Local leaders in Linn County, Oregon are advancing a proposal that would ban psilocybin therapy centers authorized by a statewide ballot measure legalizing the therapeutic use of psychedelic mushrooms. Under a proposal adopted by the Linn County Board of Commissioners last week, a ballot measure banning psilocybin production, manufacturing, and therapy facilities will appear before voters in the November 2022 general election.
In 2020, Oregon voters approved Measure 109, Oregon Psilocybin Services Act, a bill that legalized the therapeutic use of psilocybin. State officials are currently drafting regulations to enact the legislation, which authorizes centers where trained facilitators dispense psilocybin for therapeutic purposes.
Under Measure 109, local jurisdictions such as counties, cities, and towns were given the authority to regulate psilocybin therapy centers or refer a decision on the issue to voters in the community. On June 21, the three-member board of commissioners voted to put a measure banning the psilocybin therapy centers in Linn County before voters in this year’s general election.
“My fear is of young people taking mushrooms and going out and doing things that may cost them their life,” Linn County Commissioner Roger Nyquist told the Albany Democrat-Herald.
“I just think it’s appropriate to refer this measure to the voters in Linn County and allow them to have a say in this, particularly because they did not vote to support this measure in the first place,” he added.
Commissioner Will Tucker said that he is concerned that first responders will not be able to reach the scene quickly enough if a patient receiving psilocybin therapy in the remote county in central Oregon has a medical emergency.
“I have people who are miles and miles from a service like a grocery store,” he told Filter.
Tucker noted that if passed, the ballot measure would only apply to the unincorporated areas of Linn County. The proposal would not affect the incorporated cities and towns in the county including the largest city, Albany, although local officials there are considering a similar ban on psilocybin therapy centers.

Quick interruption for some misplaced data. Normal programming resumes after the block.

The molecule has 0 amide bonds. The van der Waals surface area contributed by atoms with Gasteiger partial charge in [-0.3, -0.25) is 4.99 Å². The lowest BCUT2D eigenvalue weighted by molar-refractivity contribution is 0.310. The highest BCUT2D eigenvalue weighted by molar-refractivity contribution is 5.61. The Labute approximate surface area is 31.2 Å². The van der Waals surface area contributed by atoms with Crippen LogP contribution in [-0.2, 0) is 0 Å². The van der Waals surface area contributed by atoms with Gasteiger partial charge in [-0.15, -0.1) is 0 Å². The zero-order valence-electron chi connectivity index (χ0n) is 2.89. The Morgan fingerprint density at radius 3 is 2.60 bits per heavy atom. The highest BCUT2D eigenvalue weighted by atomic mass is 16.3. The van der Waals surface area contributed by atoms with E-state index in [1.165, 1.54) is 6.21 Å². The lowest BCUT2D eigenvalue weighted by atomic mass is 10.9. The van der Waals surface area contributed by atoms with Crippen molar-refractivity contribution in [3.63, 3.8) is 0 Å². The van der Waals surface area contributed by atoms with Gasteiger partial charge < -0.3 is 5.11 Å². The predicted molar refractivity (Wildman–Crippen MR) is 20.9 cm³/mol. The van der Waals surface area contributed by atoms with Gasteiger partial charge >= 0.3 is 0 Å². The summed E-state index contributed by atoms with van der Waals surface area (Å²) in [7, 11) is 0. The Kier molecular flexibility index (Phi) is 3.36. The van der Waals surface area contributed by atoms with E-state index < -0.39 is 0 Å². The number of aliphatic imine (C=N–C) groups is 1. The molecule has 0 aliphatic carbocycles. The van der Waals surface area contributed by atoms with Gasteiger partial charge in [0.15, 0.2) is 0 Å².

“I would love to see it done carefully and in controlled ways,” Tucker said. “My son suffers PTSD; an Iraq War sniper, he has 100 percent disability … If there’s a way his mental health can be affected by marijuana or other drugs including mushrooms, I’d be all for it.”
Evan Segura, president of the Portland Psychedelic Society, says that it does not appear that counties taking steps to ban psilocybin therapy is becoming a trend. But at least one county along the Idaho border, Malheur County, has proposed a ban. He noted that the jurisdiction is already the home to several cannabis dispensaries that draw customers from neighboring states that have not yet legalized cannabis.
“I think these counties are anticipating there will be a huge wave of interest from Idaho, Montana, Wyoming, jumping over the state border to access psilocybin services,” Segura said. “These conservative counties are just not interested in being guinea pigs for this program, and I’m sure there’s a lot of drug-war prohibitionist hysteria that’s causing fear for them.”
Statewide, Oregon voters approved Measure 109 in the 2020 general election with 56% of ballots cast in favor of the initiative and 44% against. But in rural Linn County, only 45% of the electorate voted in favor of psilocybin therapy centers while 55% opposed the ballot measure. Statewide, 21 of 36 Oregon voted against Measure 109, although the initiative’s success in more populous counties secured its passage.
Linn County Commissioner Sherrie Sprenger said she does not believe Measure 109 will achieve the stated goal of curbing the illicit market for psilocybin, an argument made for legalizing cannabis that she characterizes as “naive and ill-informed.”
“The situation many rural folks in Oregon find themselves in frequently is this idea that our voice wasn’t heard and our voice wasn’t taken into consideration,” Sprenger said. “Sometimes we feel like the metropolitan areas, i.e. Portland and Eugene, make decisions for the rest of us. Local voters need to have a say in their own community.”
Segura said that many of those opposed to psilocybin therapy centers are concerned that someone will get behind the wheel of an automobile immediately after an all-day session, particularly those who might not have the means to afford overnight accommodations. But he does not see a significant risk in the argument.
“I think that situation is extremely rare,” Segura said. “I think if people can afford the session, they can afford a hotel, if not just stay at a service center that provides lodging. I think there’s minimal risk of someone going to do psilocybin then getting in their car and driving away.”
“We don’t ever hear of stories of people eating mushrooms and then doing something dangerous,” Segura added. “We would hear more of it if it happened more often.”